On 11 October, President Klaus Iohannis nominated Dacian Ciolos, the leader of the reformist USR-PLUS party, to form the next government. Ciolos failed to make progress in negotiations with former coalition partners the center-right National Liberal Party (PNL) and the Democratic Alliance of Hungarians in Romania (UDMR) during the first round of talks on 13 October. The second round of talks is scheduled for tomorrow, 15 October. However, it appears unlikely that Ciolos will be able to secure parliament's support for his cabinet. In this case, Iohannis would have to nominate a new prime ministerial candidate. Given the president's close links to the center-right PNL, a candidate from this party would have the greatest chance of leading the next round of government formation. If two rounds of government formation fail within a period of 60 days, the president holds a constitutional right (but not an obligation) to dissolve parliament and call an early general election. However, such a scenario is unlikely as snap polls would likely benefit the center-left Social Democratic Party. Until the new cabinet is formed, a caretaker cabinet with limited powers will have to deal with an extremely challenging epidemiological situation in the country.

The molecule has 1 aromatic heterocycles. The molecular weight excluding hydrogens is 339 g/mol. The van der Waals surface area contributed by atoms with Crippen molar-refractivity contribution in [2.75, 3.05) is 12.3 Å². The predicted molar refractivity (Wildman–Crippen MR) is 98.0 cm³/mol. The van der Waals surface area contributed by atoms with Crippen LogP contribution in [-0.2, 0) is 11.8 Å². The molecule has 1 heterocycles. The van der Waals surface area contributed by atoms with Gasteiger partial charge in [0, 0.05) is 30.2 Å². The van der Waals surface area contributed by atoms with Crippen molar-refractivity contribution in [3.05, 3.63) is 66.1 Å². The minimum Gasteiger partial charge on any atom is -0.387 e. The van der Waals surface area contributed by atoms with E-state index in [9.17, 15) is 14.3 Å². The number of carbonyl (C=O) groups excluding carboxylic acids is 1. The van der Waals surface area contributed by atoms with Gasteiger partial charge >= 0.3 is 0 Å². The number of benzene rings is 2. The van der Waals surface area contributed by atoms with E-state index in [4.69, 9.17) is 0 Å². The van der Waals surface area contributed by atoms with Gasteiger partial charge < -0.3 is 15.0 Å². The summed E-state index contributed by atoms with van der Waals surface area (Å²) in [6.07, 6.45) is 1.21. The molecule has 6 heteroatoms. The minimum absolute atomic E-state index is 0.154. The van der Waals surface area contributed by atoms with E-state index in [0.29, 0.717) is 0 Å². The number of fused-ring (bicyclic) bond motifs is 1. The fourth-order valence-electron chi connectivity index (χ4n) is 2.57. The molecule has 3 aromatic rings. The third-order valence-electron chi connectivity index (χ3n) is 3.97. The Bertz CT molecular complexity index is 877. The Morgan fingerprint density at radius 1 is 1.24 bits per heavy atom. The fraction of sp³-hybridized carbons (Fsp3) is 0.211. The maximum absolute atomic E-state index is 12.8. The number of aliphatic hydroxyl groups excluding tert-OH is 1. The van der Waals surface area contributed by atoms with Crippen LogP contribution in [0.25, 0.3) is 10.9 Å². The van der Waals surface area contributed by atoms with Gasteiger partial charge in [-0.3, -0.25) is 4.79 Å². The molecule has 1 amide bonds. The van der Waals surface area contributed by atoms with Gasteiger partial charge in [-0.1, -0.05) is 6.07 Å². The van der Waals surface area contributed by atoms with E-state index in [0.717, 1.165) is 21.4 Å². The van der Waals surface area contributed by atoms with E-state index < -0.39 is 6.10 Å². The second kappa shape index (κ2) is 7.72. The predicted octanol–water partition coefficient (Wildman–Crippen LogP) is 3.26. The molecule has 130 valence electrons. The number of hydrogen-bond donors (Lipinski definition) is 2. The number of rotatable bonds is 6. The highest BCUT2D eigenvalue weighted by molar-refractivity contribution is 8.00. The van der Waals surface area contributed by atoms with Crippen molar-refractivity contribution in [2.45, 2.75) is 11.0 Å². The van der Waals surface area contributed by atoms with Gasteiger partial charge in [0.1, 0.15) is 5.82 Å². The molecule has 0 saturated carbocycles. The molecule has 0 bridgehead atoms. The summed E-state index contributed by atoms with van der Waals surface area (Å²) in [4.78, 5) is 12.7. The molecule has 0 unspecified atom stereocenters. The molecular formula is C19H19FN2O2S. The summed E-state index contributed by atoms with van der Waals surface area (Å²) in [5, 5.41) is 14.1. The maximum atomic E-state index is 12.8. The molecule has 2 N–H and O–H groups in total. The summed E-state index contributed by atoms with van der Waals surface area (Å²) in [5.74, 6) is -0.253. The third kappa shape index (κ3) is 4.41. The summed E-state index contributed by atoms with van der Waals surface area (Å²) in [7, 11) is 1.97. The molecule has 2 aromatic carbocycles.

Covid-19 infections (31,299) and deaths (986) reached new, all-time highs today. In response, dozens of regions are tightening restrictions on non- immunized and vulnerable groups by limiting their access to non-essential services and venues. Moscow has launched a free express testing campaign across the city, while a growing number of regions are rolling out mandatory vaccination schemes for various occupational groups. To date, around 31% of the population has been fully vaccinated. As an additional measure to boost the sluggish vaccination campaign, the Ministry of Health is considering allowing limited imports of non-Russian Covid-19 vaccines. Despite the rapidly deteriorating situation, federal authorities have ruled out a nationwide lockdown and discouraged similar, regional initiatives likely due to economic and political implications.
On the economic front, the government on 6 October approved plans to invest RUB 4.6trn (USD 62.8bn) into 42 strategic initiatives aimed at improving the quality of life by 2024 and bolstering development objectives set out in the National Projects scheme until 2030. The initiatives are spread across six areas, including the social sphere (10 projects), construction (7), ecology (4), digital transformation (5), technological breakthrough (15), and state for citizens (1). Most of the allocations – which are set to come from the national budget, the National Welfare Fund, and the private sector – have already been budgeted, with additional government spending on these initiatives estimated at RUB 500bn (USD 7bn) until 2024. While the government's renewed push to boost living standards until 2024 could be linked to the presidential elections scheduled for that year, it is questionable whether any significant breakthroughs can be achieved in such a short time frame, especially given the country's track record of missing previous targets set out in the flagship National Projects scheme.